Things tagged 'dangerous'

39 issues found for 'dangerous':

  • A602 Improvements Ware Road - Stony Hills to Sacombe Pound

    Created by JonC // 1 thread

    Following planning approval in Jan 2018 (during which many objections were supported by Councillors), Herts Highways are now developing the next phase: the A119 roundabout and the section between Heath Mount School and the Stony Hills junction. They have published a side roads order (documents can be downloaded from the web link below). This is a statutory process that must be consulted on prior to making changes to any side or access roads. They have conceded installing a cyclists' bypass to the A119 roundabout, but proposals for the Heath Mount School to Stony Hills section are unchanged.


    The "improvement" of the road between the Sacombe Pound and Stony Hills junctions will lead to increased traffic speeds and volumes, making conditions for cyclists worse when cycling between these junctions, or crossing into Sacombe Park.


    ANY PERSON may object to the confirmation of the Order by notice to the Secretary of State for Transport, National Transport Casework Team, Department for Transport, Tyneside House, Skinnerburn Road, Newcastle upon Tyne, NE4 7AR, not later than 25 October 2019, stating the grounds of their objection.

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  • The Avenues cycle route

    Created by Richard Jennings // 1 thread

    The Avenues Shambles

    Few people who live in the area will be happy with the situation on The Avenues. A couple of years ago the city won a grant to improve cycle routes around the city, called a “Cycle City Ambition Grant”. The first route to be improved was the one that came along the Avenues, known as the “Pink” route. After two years of planning, public meetings and proposals we are left with the dangerous inadequate mess we see today.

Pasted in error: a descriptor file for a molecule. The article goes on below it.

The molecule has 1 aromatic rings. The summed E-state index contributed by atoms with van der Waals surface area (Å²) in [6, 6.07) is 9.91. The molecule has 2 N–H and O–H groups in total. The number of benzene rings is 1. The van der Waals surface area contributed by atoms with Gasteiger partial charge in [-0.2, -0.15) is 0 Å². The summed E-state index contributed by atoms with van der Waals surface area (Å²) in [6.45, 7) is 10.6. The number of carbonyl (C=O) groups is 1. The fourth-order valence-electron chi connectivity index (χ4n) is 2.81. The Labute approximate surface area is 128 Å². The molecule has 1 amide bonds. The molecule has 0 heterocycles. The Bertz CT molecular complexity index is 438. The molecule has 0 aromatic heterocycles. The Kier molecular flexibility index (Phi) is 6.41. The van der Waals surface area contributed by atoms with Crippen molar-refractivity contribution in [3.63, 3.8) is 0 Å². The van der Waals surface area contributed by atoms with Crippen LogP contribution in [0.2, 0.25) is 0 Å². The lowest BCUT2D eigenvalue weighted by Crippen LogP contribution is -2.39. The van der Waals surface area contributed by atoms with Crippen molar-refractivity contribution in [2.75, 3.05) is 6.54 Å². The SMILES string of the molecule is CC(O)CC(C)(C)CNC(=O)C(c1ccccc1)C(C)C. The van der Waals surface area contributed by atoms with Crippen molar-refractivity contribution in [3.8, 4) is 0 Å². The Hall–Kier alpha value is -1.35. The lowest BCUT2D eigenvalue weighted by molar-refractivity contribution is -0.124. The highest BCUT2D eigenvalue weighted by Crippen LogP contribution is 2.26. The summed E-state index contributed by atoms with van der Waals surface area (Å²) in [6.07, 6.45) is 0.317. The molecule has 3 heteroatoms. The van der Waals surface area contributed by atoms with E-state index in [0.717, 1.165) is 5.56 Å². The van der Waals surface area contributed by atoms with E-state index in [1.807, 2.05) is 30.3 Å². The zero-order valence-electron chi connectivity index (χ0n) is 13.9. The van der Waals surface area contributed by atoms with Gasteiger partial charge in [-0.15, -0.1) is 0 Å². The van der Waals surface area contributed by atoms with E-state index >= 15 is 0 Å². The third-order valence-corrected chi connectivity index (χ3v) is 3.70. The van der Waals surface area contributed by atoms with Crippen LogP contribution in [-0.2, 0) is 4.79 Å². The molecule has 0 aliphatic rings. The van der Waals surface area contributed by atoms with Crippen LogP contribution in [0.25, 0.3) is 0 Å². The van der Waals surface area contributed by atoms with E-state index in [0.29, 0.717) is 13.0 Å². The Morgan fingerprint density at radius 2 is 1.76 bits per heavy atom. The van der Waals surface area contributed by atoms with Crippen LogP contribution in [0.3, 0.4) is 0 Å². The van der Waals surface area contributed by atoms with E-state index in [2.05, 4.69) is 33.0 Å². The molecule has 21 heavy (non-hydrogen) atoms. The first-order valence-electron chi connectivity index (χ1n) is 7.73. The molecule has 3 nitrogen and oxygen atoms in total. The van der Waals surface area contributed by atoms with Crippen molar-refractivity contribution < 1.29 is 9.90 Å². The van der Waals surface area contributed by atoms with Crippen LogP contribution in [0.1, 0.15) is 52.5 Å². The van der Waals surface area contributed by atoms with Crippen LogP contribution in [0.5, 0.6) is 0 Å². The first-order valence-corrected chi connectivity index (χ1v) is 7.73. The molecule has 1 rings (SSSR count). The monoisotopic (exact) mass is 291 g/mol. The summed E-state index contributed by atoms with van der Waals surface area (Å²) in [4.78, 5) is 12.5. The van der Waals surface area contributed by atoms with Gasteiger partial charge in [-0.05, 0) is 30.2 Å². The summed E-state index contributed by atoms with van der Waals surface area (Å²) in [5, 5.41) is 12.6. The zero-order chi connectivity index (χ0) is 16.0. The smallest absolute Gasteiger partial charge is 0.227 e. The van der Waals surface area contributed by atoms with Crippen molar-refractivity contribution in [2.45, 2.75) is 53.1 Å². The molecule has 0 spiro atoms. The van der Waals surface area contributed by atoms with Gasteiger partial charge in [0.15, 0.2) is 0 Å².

Why is The Avenues Special?

    Far more bikes use The Avenues than any other road in the city, "nearly 700,000 in 2016 according to the Air Quality Status Report for 2018. Most are students at UEA or workers at the Hospital and Research Parks. It’s also the route hundreds of children should be using to cycle to the City Academy School, so the potential number of cyclists could be even higher if the road were not so dangerous. Logically it should have been the highest priority for providing proper cycle tracks, but it didn’t turn out like that.

    Why is it bad?

    The road markings only allow enough space for one direction of flow on a two way street, so if it needs to pass traffic has to drive in the cycle lanes and when it gets busy the cycle lane simply disappear. There is basically far too much traffic for this type of design.

    Why did we end up with this mess?

    That’s a good question but there are clues, take a look on Tombland and the expensive paving around the cathedral gate. All this meant there just wasn’t enough money left to build the proposed cycle tracks and the present botch is the result. The council decided that the cost of doing The Avenues didn’t represent good value for money, yet doing Tombland did. This is a very suspect situation which has left us with an unacceptable, dangerous mess that simply can’t be left as it is.

    What can be done?

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  • Tea wagon opposite Cambridge North station - dangerous obstruction

    Created by David Green // 1 thread

    I cycle commute to the Science Park every day, riding Northbound on new cycle path past Cambridge North station. Over the past few weeks I've noticed a mobile tea wagon set up on the grass beside the new cycle/foot path directly opposite the station. I have no idea whether this has been sanctioned by the station authorities, or is just a trader using his initiative.